Special-teams progress documented in rankings

The Vikings went from having some of the worst special teams in a long time in 2008 to a top-10 ranking in 2009 in a study conducted by the Dallas Morning News. The rankings take into account 22 different categories on special teams.

Coming into training camp last year, there was a lot of discussion surrounding the dismal state of the Vikings special teams. With the 2008 Vikings team having one of the worst special teams performances in league history, they were consistently torched for big plays and the kickoff and punt return units were under the microscope.

The Vikings transformed their special teams into one of the best in the league in 2009 and have the numbers to back it up. The Dallas Morning News has devised a series of rankings for special teams that is about as complicated as trying to determine a passer rating by hand. In all, 22 categories were compared – ranking teams from 1 to 32 in each category and assigning points for each.

The Vikings finished ninth, making them one of five playoff teams in the top 10 – joining Dallas (No. 4), the New York Jets (No. 5), San Diego (No. 7) and Arizona (No. 8). The Vikings finished with 325.5 points – 5.5 points behind the Chargers, five points behind Arizona and two points ahead of Miami.

The Saints clearly didn't have special teams to thank for their Super Bowl championship, since New Orleans finished 29th out of 32 teams in the series of special teams rankings.

Surprisingly, some of the league's worst offenses and defenses had some of the best special teams play. Cleveland was far and away the best special teams unit, totaling just 215.5 points – 41 points fewer than No. 2 Tampa Bay and almost 60 points fewer than third-place Buffalo. All three of the top special teams in the Dallas study had losing records and will pick in the top 10 in April's rookie draft – Cleveland at No. 7, Tampa Bay at No. 2 and Buffalo at No. 9.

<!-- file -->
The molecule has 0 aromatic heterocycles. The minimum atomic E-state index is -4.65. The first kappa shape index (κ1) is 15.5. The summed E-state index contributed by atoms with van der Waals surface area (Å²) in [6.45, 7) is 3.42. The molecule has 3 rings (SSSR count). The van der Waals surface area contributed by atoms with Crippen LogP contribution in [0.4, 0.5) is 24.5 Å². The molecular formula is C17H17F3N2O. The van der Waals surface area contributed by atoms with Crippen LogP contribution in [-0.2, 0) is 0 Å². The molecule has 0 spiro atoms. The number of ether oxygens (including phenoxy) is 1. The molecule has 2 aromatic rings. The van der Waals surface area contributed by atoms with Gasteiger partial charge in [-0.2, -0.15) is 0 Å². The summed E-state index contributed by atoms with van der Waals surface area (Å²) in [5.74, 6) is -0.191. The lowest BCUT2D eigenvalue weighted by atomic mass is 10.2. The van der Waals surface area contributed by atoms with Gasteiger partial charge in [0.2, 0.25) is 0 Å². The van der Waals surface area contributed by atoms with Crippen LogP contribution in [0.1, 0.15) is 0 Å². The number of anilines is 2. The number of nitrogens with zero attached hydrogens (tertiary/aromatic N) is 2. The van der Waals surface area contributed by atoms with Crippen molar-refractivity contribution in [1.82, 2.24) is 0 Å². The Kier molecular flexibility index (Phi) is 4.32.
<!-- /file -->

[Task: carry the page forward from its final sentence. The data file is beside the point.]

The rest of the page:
The Vikings didn't rank highest among NFC North teams. That honor went to the Bears, who finished sixth with 302 total points. Detroit finished 25th with 413.5 points and the Packers finished 31st with a whopping 460.5 points.

While the statistical breakdown can't adequately explain why so many bad teams can have such strong special teams play, it was noteworthy to see the teams at the bottom of the list – many of whom were disappointments. While the list did include both Super Bowl teams – Indianapolis at No. 28 and the Saints at No. 29 – some of the bigger hard-luck teams of 2009 were well represented on the list, including the Giants (No. 20), San Francisco (No. 21), Denver (No. 24), Tennessee (No. 26), Washington (No. 27), Jacksonville (No. 30) and Carolina (No. 32).

Many scoffed at first when new special teams coach Brian Murphy said he expected the Vikings to be among the best special teams in the league, especially coming off such a brutal 2008 season. But, the numbers don't lie – even those hard to decipher without a code book. The Vikings may not have been the best special teams in the NFL in 2009, but they most certainly made big strides and became one of the top units in the league.


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